Khorushid A. Didehbani and Sheedak, Inc. v. Ella Ruth Turner, Joe Turner, Anthony Turner, and All Occupants of 3303 Mundy Drive, Dallas, Texas 75215, and Cledigy Recievables Inc Appeal from County Court at Law No. 4 of Dallas County (memorandum opinion)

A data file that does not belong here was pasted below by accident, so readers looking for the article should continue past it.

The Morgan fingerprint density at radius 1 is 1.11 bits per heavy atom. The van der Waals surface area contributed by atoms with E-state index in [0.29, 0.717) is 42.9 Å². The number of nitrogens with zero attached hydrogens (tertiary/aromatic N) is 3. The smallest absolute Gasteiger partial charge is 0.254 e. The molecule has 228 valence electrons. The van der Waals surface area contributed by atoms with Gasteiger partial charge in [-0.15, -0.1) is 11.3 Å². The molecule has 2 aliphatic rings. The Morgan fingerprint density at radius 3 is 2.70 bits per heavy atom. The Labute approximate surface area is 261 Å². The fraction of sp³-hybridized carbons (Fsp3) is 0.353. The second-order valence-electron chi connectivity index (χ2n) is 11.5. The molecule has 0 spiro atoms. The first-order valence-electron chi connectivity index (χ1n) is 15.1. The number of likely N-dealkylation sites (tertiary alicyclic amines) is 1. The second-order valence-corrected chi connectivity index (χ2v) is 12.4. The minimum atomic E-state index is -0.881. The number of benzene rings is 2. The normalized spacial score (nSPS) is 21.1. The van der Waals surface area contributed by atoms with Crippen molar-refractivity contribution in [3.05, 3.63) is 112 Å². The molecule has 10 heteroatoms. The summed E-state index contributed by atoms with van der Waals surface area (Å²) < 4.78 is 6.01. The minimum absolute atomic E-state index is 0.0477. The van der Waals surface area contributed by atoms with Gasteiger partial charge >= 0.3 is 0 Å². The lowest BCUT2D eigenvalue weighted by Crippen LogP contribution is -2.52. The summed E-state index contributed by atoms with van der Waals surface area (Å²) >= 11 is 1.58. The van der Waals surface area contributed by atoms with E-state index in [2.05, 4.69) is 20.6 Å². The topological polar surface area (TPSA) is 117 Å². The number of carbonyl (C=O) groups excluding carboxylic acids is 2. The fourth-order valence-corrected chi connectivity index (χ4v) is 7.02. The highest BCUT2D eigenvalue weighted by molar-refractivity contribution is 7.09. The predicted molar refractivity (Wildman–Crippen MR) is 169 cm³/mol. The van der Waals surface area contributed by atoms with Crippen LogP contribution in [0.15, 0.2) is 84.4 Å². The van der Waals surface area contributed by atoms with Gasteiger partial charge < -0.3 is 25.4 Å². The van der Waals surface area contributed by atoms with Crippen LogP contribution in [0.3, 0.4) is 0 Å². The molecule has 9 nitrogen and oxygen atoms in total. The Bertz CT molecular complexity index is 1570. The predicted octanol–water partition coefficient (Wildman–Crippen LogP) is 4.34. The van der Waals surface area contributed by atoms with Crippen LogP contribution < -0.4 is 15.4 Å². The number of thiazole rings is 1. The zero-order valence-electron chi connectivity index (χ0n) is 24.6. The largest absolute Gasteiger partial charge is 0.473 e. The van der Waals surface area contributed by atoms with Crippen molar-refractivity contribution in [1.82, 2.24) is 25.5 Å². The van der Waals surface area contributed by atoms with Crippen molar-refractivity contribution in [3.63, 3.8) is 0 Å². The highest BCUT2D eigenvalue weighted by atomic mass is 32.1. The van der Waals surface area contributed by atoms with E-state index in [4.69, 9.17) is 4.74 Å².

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Reverse and Remand; Opinion Filed December 21, 2018. In The Court of Appeals Fifth District of Texas at Dallas No. 05-18-00002-CV KHORSHID A. DIDEHBANI AND SHEEDAK, INC., Appellants V. ELLA RUTH TURNER, JOE TURNER, ANTHONY TURNER, AND ALL OCCUPANTS OF 3303 MUNDY DRIVE, DALLAS, TEXAS 75215, AND CREDIGY RECEIVABLES, INC., Appellees On Appeal from the County Court at Law No. 4 Dallas County, Texas Trial Court Cause No. CC-16-01386-D MEMORANDUM OPINION Before Justices Lang-Miers, Fillmore, and Myers Opinion by Justice Myers This is an appeal from a judgment entered following a trial before the court in a declaratory judgment action that concerned title to a property located at 3303 Mundy Drive, Dallas, Texas. In one issue, appellants contend the trial court erred in denying them all relief either through confirmation of ownership of the disputed property or awarding damages. We reverse and remand. BACKGROUND AND PROCEDURAL HISTORY On March 30, 1966, appellees Joe and Ella Ruth Turner purchased a property located at 3303 Mundy Drive, Dallas, Texas 75215. The Turners were married at the time they purchased this property, which they used as their homestead. On December 6, 2002, First Select, Inc. obtained a judgment against Mrs. Turner for $7,732.36 in Dallas County Court at Law Number 4, cause number 02-04730-D. This judgment, which was recorded in Dallas County, arose out of an unpaid credit card debt owed to Discover Bank. On December 13, 2004, appellee Credigy Receivables, Inc. filed a notice of assignment with the court confirming that ownership of the 2002 judgment had been assigned by First Select to Credigy. No writs of execution were issued on the 2002 judgment from the time it was signed until it became dormant ten years later, on December 6, 2012. See TEX. CIV. PRAC. & REM. CODE ANN. § 34.001(a) (“If a writ of execution is not issued within 10 years after the rendition of a judgment of a court of record or a justice court, the judgment is dormant and execution may not be issued on the judgment unless it is revived.”). On November 6, 2014, First Select, Inc., the named plaintiff in the original case, filed an application (in County Court at Law Number 4) for scire facias to revive the dormant judgment. See id. § 31.006 (“A dormant judgment may be revived by scire facias or by an action of debt brought not later than the second anniversary of the date that the judgment becomes dormant.”). The application included the recorded original judgment and assignment, along with a recitation of the underlying facts and the judgment amount. First Select prayed the original judgment be revived and that the clerk be ordered to issue and deliver to Mrs. Turner a writ of scire facias commanding her to file an answer and to appear before the court to show cause why the original judgment should not be revived. On November 12, 2014, the County Court at Law Number 4 signed an order granting the application for scire facias. The Dallas Court Clerk issued the scire facias the following day. It informed Mrs. Turner as follows: WHEREAS, it appears from the records of the County Court at Law No. 4 that Ella R[.] Turner, Plaintiff recovered a judgment in said court on the DECEMBER 6, 2002 against Ella R[.]Turner, Defendant (s) 1 for the sum of Seven Thousand Seven Hundred Thirty Two And 36/100–––$7,732.36, plus prejudgment interest of 10% and should recover a reasonable attorney’s fee, which the Court finds to be 1 Appellants acknowledge that the scire facias improperly states that Ella R. Turner recovered a judgment against Ella R. Turner. –2– $2,577.48 which judgment the court finds to be now owned by First Select Inc. WHEREAS, it appears from the records of said court that said judgment remains wholly unsatisfied and that ten years has elapsed since the rendition of said judgment and that Plaintiff has applied to our said court for a remedy in this behalf: NOW, THEREFORE, you are hereby commanded to summon the said Ella R[.] Turner to be and appear before the County Court at Law No. 4, George Allen Sr. Building, 600 Commerce St., 5th Floor Dallas, Texas 75202 of Dallas County, in person or by filing a written answer with the Clerk at the courthouse by 10:00 a.m. on the Monday following the expiration of twenty days from the date of service of this Writ on them, then and there to show cause, if any they have, why the said Ella R[.] Turner ought not to have execution against them according to the force, form, and effect of the said recovery; and further, to do and receive what our said court shall then and there consider of them in this behalf. According to the return of service, Mrs. Turner was served with the scire facias on November 14, 2014. Neither Mrs. Turner nor anyone on her behalf responded to the scire facias or took any other action to contest it. Credigy requested an abstract of judgment and writ of execution, which was issued by the clerk on January 15, 2015. Credigy obtained a second writ of execution on April 29, 2015. The officer executing this second writ of execution unsuccessfully attempted to serve Mrs. Turner on May 26, 2015 and May 29, 2015. On both occasions, no recipient was available, and the officer left his card at the property. Mr. Turner testified2 that their son, the tenant of the property at the time, was diligent about promptly providing all mail and notices––he would call them that day and bring it to their house. The officer returned the writ of execution to Credigy on June 9, 2015 “nulla bona.”3 On August 20, 2015, at Credigy’s request, the clerk issued another writ of execution. As attested to by Frank A. Bromley, the assistant chief deputy constable in precinct 1, the constable’s office received the writ of execution on September 21, 2015. Officer Bromley prepared and posted 2 Counsel for the Turners advised the court that Mrs. Turner, who suffered from dementia, did not appear to be competent to testify, and the parties agreed that Mr. Turner would testify instead. 3 “Meaning ‘no goods’ in Latin, nulla bona is a form of return by a sheriff or constable upon an execution when the judgment debtor has no seizable property within the jurisdiction.” See Gillet v. ZUPT, LLC, 523 S.W.3d 749, 754 n.2 (Tex. App.––Houston [14th Dist.] 2017, no pet.). –3– a notice of a constable’s sale at the Polk Street Sub-Courthouse, Lancaster Sub-Courthouse, and at the George Allen Civil Courts Building on September 23, 2015. The Daily Commercial Record published the information contained in the notice of the constable’s sale on October 9th, 16th, and 23rd of 2015. The publication contained the address of the property, the ownership interest to be sold, the time and place of the proposed sale, and other information. The notice of the constable’s sale and return indicated the notice was sent to Ella R. Turner at 3303 Mundy Drive, Dallas, Texas 75216-4640, and to 906 West Five Mile Parkway, Dallas, Texas 75224––the Turners’ address after they moved out of the Mundy Drive property. The notice also stated that Mrs. Turner’s interest in the property would be sold at public auction to the highest bidder on September 3, 2015: Said property being levied and sold will only be the property interest of the defendant, ELLA R. TURNER, in the above described property, to satisfy a judgment amount of $7,732.36, at a rate of 10.00% from the 6th day of December 2012, until paid, and attorney’s fees in the amount of $2,577.45, in favor of Credigy Receivables, Inc., and $286.00 costs of suit, all further costs of executing this writ. Neither Mrs. Turner nor anyone on her behalf took any action regarding the constable’s sale. On November 3, 2015, a constable’s sale was held at which the constable conveyed to appellants Khorshid A. Didehbani and Sheedak, Inc., the highest bidder, “all right, title, and interest of the judgment debtor: Ella R. Turner, in the property described above,” i.e., 3303 Mundy Drive, Dallas, Texas, 75216-4640. Appellants paid $10,100, “cash in hand.” Credigy confirmed at trial that it received $9,099 from appellants after the constable’s office received its fee, and that Mrs. Turner received a full release of her liability under the original judgment. The constable’s deed to appellants was signed on November 25, 2015. But after purchasing the property at the constable’s sale, appellants went to gain possession and discovered that Mr. and Mrs. Turner’s son, Anthony Turner, was living there. Appellants sent a “Texas Notice to Comply or Quit” to the property addressed to “Joe Turner or Current –4– Tenant/Resident,” informing them they must vacate the property within thirty days of receiving the notice. The notice stated that service of the notice was completed by delivering a copy to the resident personally. A couple of weeks later, appellants received a call from Mr. Turner confirming that he and his tenant did not intend to vacate the property. On January 20, 2016, appellants filed an eviction proceeding against “Ella Ruth Turner or Any/All Occupants” in the justice of the peace court, precinct 1-1, Dallas County, Texas, under cause number JE16-00467H. Mrs. Turner filed an answer generally denying appellants’ material allegations and alleging appellants did not maintain title to the property. Mrs. Turner’s answer confirmed that she was served with the scire facias but claimed title to the property did not lie with appellants because Mrs. Turner was required to be served with the citation before the court entered its order granting the writ of scire facias, and this did not occur. Additionally, the citation purportedly served upon Mrs. Turner was defective and did not constitute valid service. As a result of these allegations, the Justice of the Peace court was unwilling to proceed with the eviction until the title issues were resolved. On March 21, 2016, appellants filed the present action against “Ella Ruth Turner and all occupants of 3303 Mundy Drive, Dallas, Texas, 75215.” This suit brought claims for trespass to try title and declaratory judgment, and asked for (1) a final judgment declaring title to the property as clearly in the name of appellants, and for issuance of a writ of possession in appellants’ favor; and (2) a declaratory judgment that appellants held clear title to the property and that Mrs. Turner’s claim was invalid. The petition also sought attorney’s fees under section 37.009 of the civil practice and remedies code. See TEX. CIV. PRAC. & REM. CODE ANN. § 37.009. On October 26, 2016, appellants amended their petition to include Joe Turner, Anthony Turner, and Credigy as parties. The amended petition added a claim against Credigy for quantum meruit/money had and –5– received/unjust enrichment based on the $10,100 payment appellants made at the constable’s sale, and a claim for breach of warranty and violations of the Texas Property Code. All parties appeared and announced ready for trial on the merits before the trial court on September 22, 2017. The parties presented evidence and made arguments regarding the issues before the court––e.g., revival of the dormant judgment, title to the property, attorney’s fees and damages. On September 25th, the trial court signed a judgment ordering appellants take nothing from the Turners and Credigy. Appellants filed a motion for new trial on October 25, 2017, which was denied following a hearing before the court.4 Appellants also filed their request for findings of fact and conclusions of law, which were signed on November 3, 2017. Appellants timely filed their notice of appeal on December 21, 2017. DISCUSSION In one issue with multiple sub-parts, appellants contend the original judgment was properly revived by Credigy; one hundred percent ownership of the property was conveyed to appellants; and appellants are entitled to recover their damages and reasonable and necessary attorney’s fees. Alternatively, appellants argue that “if a procedural step was skipped by Credigy or the trial court,” it was harmless error because more than eight months passed between the revival of the dormant judgment and the sale of the property. The Turners had ample time to challenge the validity of the original judgment or to resolve the outstanding debt, yet did nothing. Additionally, appellants argue that if the original judgment was not properly revived, they still own the property because they were innocent purchasers. See id. § 34.046 (purchaser considered innocent purchaser without notice). Appellants further argue that the court’s ruling violated “all notions of equity” and ignored “the statutory framework protecting” appellants. The Turners respond that the dormant judgment was never revived because the only order 4 Although proposed orders were filed, there is no signed, written order in the record denying the motion for new trial. –6– signed, i.e., the court’s November 2014 order, did not revive the judgment. It merely allowed for issuance of the writ directing the judgment debtor to appear and show cause why the judgment should not be revived, yet no subsequent order reviving the judgment was signed. And because the dormant judgment against Mrs. Turner remained dormant and was never revived, the clerk’s issuance of the writ of execution, and the constable’s sale and deed of the property to appellants pursuant to that writ, were void and passed no title. The Turners also claim that because the writ itself was defective, no order reviving the judgment could have issued. In a separate brief, Credigy attacks the claims asserted against it for breach of warranty, violations of the Texas Property Code, and unjust enrichment, arguing the trial court’s take-nothing judgment denying these claims should be affirmed. The trial court’s findings of fact following a bench trial have the same weight as a jury’s verdict. Inwood Nat’l Bank v. Wells Fargo Bank, N.A., 463 S.W.3d 228, 234 (Tex. App.—Dallas 2015, no pet.). We defer to unchallenged findings of fact that are supported by some evidence. Id. at 235. However, the trial court has no discretion in determining what the law is or in applying the law to the facts. Id. Accordingly, we review the trial court’s conclusions of law de novo. Id. We will uphold the trial court’s judgment, even if we determine a conclusion of law is erroneous, if the judgment can be sustained on any legal theory supported by the evidence. Id. As we noted before, a dormant judgment can be revived by scire facias or an action of debt brought within two years of the date the judgment becomes dormant. See TEX. CIV. PRAC. & REM. CODE ANN. § 31.006. In determining whether to issue a writ of scire facias to revive a dormant judgment, a trial court considers the date of the judgment, evidence of any writs of execution issued on the judgment, and the date of the motion to revive the judgment scire facias. Cadle Co. v. Rollins, 01–09–00165–CV, 2010 WL 670561, at *2 (Tex. App.—Houston [1st Dist.] Feb. 25, 2010, no pet.) (mem. op.); Thomas v. Poonen, No. 05–00–01233–CV, 2001 WL 755638, at *2 –7– (Tex. App.––Dallas July 6, 2001, no pet.) (not designated for publication); see also Trad v. Colonial Coins, Inc., No. 14–02–00172–CV, 2003 WL 124680, at * (Tex. App.––Houston [14 Dist.] Jan. 16, 2003, no pet.) (mem. op.). “A scire facias proceeding is a non-evidentiary hearing for which there is no need for findings of fact and conclusions of law.” Cadle, 2010 WL 670561, at *2 (citing Thomas, 2001 WL 755638, at *3). The trial court’s findings of fact from the bench trial are not challenged in this appeal, but appellants argue the conclusions of law are in error. They are as follows: 1. Plaintiffs’ claim to ownership of the Property in question is invalid as a matter of law because the 2002 Judgment on which the purported constable’s execution sale was based was dormant and was never properly revived before the writ of execution was issued and the constable’s sale occurred. 2. Because the 2002 Judgment, upon which the clerk issued the writ of execution under which authority the constable purported to sell the Property, was never revived, the August 20, 2015 writ of execution was void and the constable's sale of the Property to Plaintiffs was void and conveyed no title to Plaintiffs. 3. The dormant 2002 Judgment was never revived because the November 12, 2014 Order did not revive the 2002 Judgment. The Order only allowed for the Writ of Scire Facias to issue. No further Order actually reviving the Judgment was signed. 4. The instrument served on Ella Ruth Turner on November 14, 2014, entitled “Scire Facias to Revive Judgment” did not revive the dormant 2002 Judgment. 5. The constable’s deed to Plaintiffs did not contain any warranty of title and was as a matter of law no more than a quitclaim deed. 6. Plaintiffs were not entitled to the protections of a bona fide purchaser because, as a matter of law, purchasers under a quitclaim deed are not innocent purchasers without notice. 7. Plaintiffs’ claim based upon unjust enrichment for recovery of insurance premiums and taxes Plaintiffs paid for the Property fails because there was no evidence that the Turners were unjustly enriched by such payments. 8. Plaintiffs’ action for declaratory judgment (and claim for attorney’s fees) is unfounded because a trespass to try title action is the sole method for determining a disputed title to realty and no attorney’s fees may be awarded in a trespass to try title action. 9. Defendants Joe Turner and Ella Ruth Turner are entitled to an order and judgment quieting title to the Property in their favor and declaring the constable’s deed to –8– Plaintiffs void and otherwise directing that Plaintiffs take nothing of the Turners. The Turners contend that since the 2002 judgment remained dormant and was never revived, no duty existed on their part to contest or otherwise dispute a void constable’s sale utilizing a void writ of execution based on the dormant judgment. Yet, it has long been held that an execution issued on a dormant judgment is not void, merely voidable, “so that a purchaser at an execution sale under such a judgment takes a valid title.” Williams v. Masterson, 306 S.W.2d 152, 156 (Tex. Civ. App.—Houston 1957, writ ref’d n.r.e.); 34 TEX. JUR. 3d Enforcement of Judgments § 19 (2018) (“Although an execution may not properly issue on a dormant judgment, an execution issued on a dormant judgment is not void but is merely voidable. Thus, a purchaser at a sale based on an execution issued on a dormant judgment takes good title as against a collateral attack.”); 2 TEX. PRAC. GUIDE CIVIL TRIAL Satisfaction, Cancellation, or Execution of Judgment § 18: 172 (2018) (“[A]n execution issued on a dormant judgment is not void, merely voidable, such that a purchaser at an execution sale under the judgment takes a valid title.”); see also In re Fitzgerald, 429 S.W.3d 886, 895 (Tex. App.—Tyler 2014, orig. proceeding). “‘It follows that a dormant judgment does not authorize the issuance of an execution. But a writ issued under a dormant judgment is not void or subject to collateral attack. It is sufficient until set aside to empower the sheriff to sell property and pass title to the purchaser.” Williams, 306 S.W.2d at 156 (quoting 18 TEX. JUR. Executions § 38, p. 576). The record in this case shows that Mrs. Turner received actual notice of the scire facias, which put her on notice that she needed to take prompt action to challenge the revival of the original judgment, yet she did nothing, asserted no defense, and otherwise made no effort to contest the revival of the original judgment. There is no requirement that a non-evidentiary hearing must be held if the judgment debtor fails to respond. Although the scire facias was entered prior to serving Mrs. Turner, she was in a position to challenge the revival of the dormant judgment, but –9– because she sat on her rights and took no action, the judgment creditor was free to pursue issuance of the writ of execution to enforce the original judgment––regardless of whether the 2002 judgment remained dormant and was never revived. A writ of execution issued under a dormant judgment is voidable, not void; and it is sufficient until set aside to empower the sheriff to sell property and pass title to the purchaser. See Williams, 306 S.W.2d at 156. We sustain appellants’ issue, in part. The trial court erred in concluding the August of 2015 writ of execution was void and that the constable’s sale of the 3303 Mundy Drive property to appellants was void and conveyed no title to appellants. We reverse the trial court’s September 25, 2017 take-nothing judgment and remand this case for further proceedings consistent with this opinion. Because of this disposition, we will not address appellants’ remaining arguments.5 /Lana Myers/ LANA MYERS JUSTICE 180002F.P05 5 We express no opinion on whether 100 percent ownership of the property was conveyed to appellants, whether they were entitled to recover their attorney’s fees, or appellants’ alternative claims for quantum meruit/unjust enrichment. –10– Court of Appeals Fifth District of Texas at Dallas JUDGMENT KHORSHID A. DIDEHBANI AND SHEEDAK, INC., Appellants No. 05-18-00002-CV On Appeal from the County Court at Law No. 4, Dallas County, Texas Trial Court Cause No. CC-16-01386-D. Opinion delivered by Justice Myers. Justices Lang-Miers and Fillmore participating. V. ELLA RUTH TURNER, JOE TURNER, ANTHONY TURNER, AND ALL OCCUPANTS OF 3303 MUNDY DRIVE, DALLAS, TEXAS 75215, AND CREDIGY RECEIVABLES, INC., Appellees In accordance with this Court’s opinion of this date, the judgment of the trial court is REVERSED and this cause is REMANDED to the trial court for further proceedings consistent with this opinion. It is ORDERED that appellant KHORSHID A. DIDEHBANI AND SHEEDAK, INC. recover their costs of this appeal from appellees ELLA RUTH TURNER, JOE TURNER, ANTHONY TURNER, AND ALL OCCUPANTS OF 3303 MUNDY DRIVE, DALLAS, TEXAS 75215. Judgment entered this 21st day of December, 2018. –11–